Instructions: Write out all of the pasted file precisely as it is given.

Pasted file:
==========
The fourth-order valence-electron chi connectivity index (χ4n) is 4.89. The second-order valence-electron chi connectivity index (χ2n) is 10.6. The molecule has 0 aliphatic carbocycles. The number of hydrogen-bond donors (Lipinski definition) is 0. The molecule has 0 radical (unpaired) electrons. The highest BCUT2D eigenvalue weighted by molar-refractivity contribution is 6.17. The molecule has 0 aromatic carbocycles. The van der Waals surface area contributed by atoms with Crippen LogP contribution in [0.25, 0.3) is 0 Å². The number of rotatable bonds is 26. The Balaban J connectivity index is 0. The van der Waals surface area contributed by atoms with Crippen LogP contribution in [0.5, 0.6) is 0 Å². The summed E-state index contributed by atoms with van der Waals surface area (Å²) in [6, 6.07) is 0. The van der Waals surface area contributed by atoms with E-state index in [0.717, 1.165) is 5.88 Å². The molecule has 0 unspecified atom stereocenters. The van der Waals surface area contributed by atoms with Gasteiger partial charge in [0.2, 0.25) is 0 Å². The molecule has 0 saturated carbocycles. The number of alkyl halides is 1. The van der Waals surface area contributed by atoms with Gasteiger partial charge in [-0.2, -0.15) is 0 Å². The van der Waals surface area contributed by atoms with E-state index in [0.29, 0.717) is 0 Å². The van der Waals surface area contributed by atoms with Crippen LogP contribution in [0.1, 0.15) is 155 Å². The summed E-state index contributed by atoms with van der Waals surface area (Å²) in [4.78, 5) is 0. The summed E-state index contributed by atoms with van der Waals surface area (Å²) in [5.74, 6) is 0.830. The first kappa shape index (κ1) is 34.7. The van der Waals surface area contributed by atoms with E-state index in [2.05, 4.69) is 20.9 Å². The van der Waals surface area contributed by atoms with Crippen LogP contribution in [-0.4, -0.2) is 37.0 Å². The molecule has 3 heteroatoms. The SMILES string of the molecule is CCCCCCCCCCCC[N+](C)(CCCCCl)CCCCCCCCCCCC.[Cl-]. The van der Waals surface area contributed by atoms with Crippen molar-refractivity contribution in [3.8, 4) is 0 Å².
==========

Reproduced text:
The fourth-order valence-electron chi connectivity index (χ4n) is 4.89. The second-order valence-electron chi connectivity index (χ2n) is 10.6. The molecule has 0 aliphatic carbocycles. The number of hydrogen-bond donors (Lipinski definition) is 0. The molecule has 0 radical (unpaired) electrons. The highest BCUT2D eigenvalue weighted by molar-refractivity contribution is 6.17. The molecule has 0 aromatic carbocycles. The van der Waals surface area contributed by atoms with Crippen LogP contribution in [0.25, 0.3) is 0 Å². The number of rotatable bonds is 26. The Balaban J connectivity index is 0. The van der Waals surface area contributed by atoms with Crippen LogP contribution in [0.5, 0.6) is 0 Å². The summed E-state index contributed by atoms with van der Waals surface area (Å²) in [6, 6.07) is 0. The van der Waals surface area contributed by atoms with E-state index in [0.717, 1.165) is 5.88 Å². The molecule has 0 unspecified atom stereocenters. The van der Waals surface area contributed by atoms with Gasteiger partial charge in [0.2, 0.25) is 0 Å². The molecule has 0 saturated carbocycles. The number of alkyl halides is 1. The van der Waals surface area contributed by atoms with Gasteiger partial charge in [-0.2, -0.15) is 0 Å². The van der Waals surface area contributed by atoms with E-state index in [0.29, 0.717) is 0 Å². The van der Waals surface area contributed by atoms with Crippen LogP contribution in [0.1, 0.15) is 155 Å². The summed E-state index contributed by atoms with van der Waals surface area (Å²) in [4.78, 5) is 0. The summed E-state index contributed by atoms with van der Waals surface area (Å²) in [5.74, 6) is 0.830. The first kappa shape index (κ1) is 34.7. The van der Waals surface area contributed by atoms with E-state index in [2.05, 4.69) is 20.9 Å². The van der Waals surface area contributed by atoms with Crippen LogP contribution in [-0.4, -0.2) is 37.0 Å². The molecule has 3 heteroatoms. The SMILES string of the molecule is CCCCCCCCCCCC[N+](C)(CCCCCl)CCCCCCCCCCCC.[Cl-]. The van der Waals surface area contributed by atoms with Crippen molar-refractivity contribution in [3.8, 4) is 0 Å².